Clemson safety K'Von Wallace has been selected by the Philadelphia Eagles with the 127th pick, in the fourth round of the NFL Draft.
He finished his Clemson career with 178 tackles, 5.5 TFL, 21 pass breakups, 5 interceptions and 2 forced fumbles. He leaves Clemson tied for the most career games played with 59, matching the number set by Tanner Muse, Christian Wilkins, and Cannon Smith.
“K’Von Wallace is a highly motivated football player," Clemson safeties coach Mickey Conn said. "He’s smart and very instinctive player. He can play multiple positions. He can play safety, he can play nickel, he can play corner, and he plays them all really well."
Last season, he was credited with 81 tackles, 3 TFL, 10 pass breakups, 2 sacks, and 2 interceptions. He was named third team All-ACC and once again made the ACC All-Academic team.
"He was one of the most under-rated players in this draft," Westwood One's Ross Tucker said. "I think he got overshadowed by guys like Isaiah Simmons and AJ Terrell, but this guy started the last three years for Clemson. He plays nickel... In the slot. He can play safety. Very instinctive, very tough, and very physical."
As a junior he was inserted into the starting lineup full-time, logging 55 tackles, 1.5 TFL, 7 pass breakups, and 1 interception, as he was named All-ACC Honorable Mention.
As a sophomore, Wallace was named to the All-ACC Academic team. He had 36 tackles, 4 pass breakups, and 1 interception in his 14 games, six of which were starts.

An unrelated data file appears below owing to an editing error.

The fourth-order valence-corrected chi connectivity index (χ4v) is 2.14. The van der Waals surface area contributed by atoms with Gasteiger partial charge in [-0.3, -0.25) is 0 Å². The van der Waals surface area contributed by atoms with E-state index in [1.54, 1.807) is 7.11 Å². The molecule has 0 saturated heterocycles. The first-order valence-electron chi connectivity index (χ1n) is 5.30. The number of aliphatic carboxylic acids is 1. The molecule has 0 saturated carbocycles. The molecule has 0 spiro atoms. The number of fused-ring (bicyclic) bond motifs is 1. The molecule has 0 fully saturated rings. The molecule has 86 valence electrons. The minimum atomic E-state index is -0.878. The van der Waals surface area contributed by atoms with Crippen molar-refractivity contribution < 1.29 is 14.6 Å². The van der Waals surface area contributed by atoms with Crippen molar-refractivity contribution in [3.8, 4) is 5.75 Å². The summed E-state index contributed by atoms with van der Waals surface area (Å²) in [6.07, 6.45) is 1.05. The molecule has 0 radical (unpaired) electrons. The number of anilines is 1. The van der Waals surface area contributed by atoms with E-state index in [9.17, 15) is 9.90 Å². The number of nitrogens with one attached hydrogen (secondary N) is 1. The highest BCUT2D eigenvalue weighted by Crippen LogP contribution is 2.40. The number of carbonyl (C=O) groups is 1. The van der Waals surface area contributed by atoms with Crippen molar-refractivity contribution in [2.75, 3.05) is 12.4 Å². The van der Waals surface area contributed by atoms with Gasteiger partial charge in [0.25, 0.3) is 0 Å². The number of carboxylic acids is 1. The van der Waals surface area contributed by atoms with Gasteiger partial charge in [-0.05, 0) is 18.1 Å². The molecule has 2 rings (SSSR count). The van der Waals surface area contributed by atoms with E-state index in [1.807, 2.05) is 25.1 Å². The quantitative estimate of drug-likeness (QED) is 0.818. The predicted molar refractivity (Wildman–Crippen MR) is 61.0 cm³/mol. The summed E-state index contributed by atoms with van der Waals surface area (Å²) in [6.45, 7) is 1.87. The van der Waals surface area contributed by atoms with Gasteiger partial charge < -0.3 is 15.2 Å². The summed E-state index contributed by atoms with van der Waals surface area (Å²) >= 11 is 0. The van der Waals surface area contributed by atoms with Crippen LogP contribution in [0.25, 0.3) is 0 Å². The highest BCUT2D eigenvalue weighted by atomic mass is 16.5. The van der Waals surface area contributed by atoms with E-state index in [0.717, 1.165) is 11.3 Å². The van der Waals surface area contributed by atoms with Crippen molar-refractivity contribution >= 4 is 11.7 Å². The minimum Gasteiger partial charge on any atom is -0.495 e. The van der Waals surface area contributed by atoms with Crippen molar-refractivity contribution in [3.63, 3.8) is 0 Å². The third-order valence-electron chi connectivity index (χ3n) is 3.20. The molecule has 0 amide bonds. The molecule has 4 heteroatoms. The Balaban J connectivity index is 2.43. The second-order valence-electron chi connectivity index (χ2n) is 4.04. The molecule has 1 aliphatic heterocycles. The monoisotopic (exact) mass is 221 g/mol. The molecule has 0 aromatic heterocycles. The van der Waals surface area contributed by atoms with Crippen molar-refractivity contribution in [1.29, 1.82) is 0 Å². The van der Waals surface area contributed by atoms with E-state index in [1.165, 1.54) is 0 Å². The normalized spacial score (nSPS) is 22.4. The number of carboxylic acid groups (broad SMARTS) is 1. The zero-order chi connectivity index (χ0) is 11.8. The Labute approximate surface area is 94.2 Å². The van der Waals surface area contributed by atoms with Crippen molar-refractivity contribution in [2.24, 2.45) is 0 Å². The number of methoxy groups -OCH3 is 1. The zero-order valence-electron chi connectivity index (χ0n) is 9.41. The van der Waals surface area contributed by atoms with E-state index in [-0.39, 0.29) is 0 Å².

Wallace came to Clemson as a three star prospect out of Highland Springs High School in Virginia, where he was a first team all state selection on both sides of the ball as a senior.
The Eagles are getting a player who plays with a motor that never stops, and someone who can play multiple positions in the secondary.
"K’Von Wallace is a graduate and was one of the most underrated guys probably in this draft," Dabo Swinney said. "He’s kind of a Swiss Army knife as well. He’s kind of like Marcus Gilchrist in that he can play either safety, he can play nickel, he can play dime, and he can truly play corner. He does all the dirty work and he doesn’t mind doing it."
Strengths: Has a compact build and is powerful. Plays very aggressive and is at his best as a downhill blitzer, and disrupting the run. He is a punishing tackler, and has a quick response time from quarterback to zone.
Weaknesses: Lacks balance and anticipation in man coverage. Gets spun around in coverage at high safety. Below average open field tackling traits. Misses more interceptions than he should.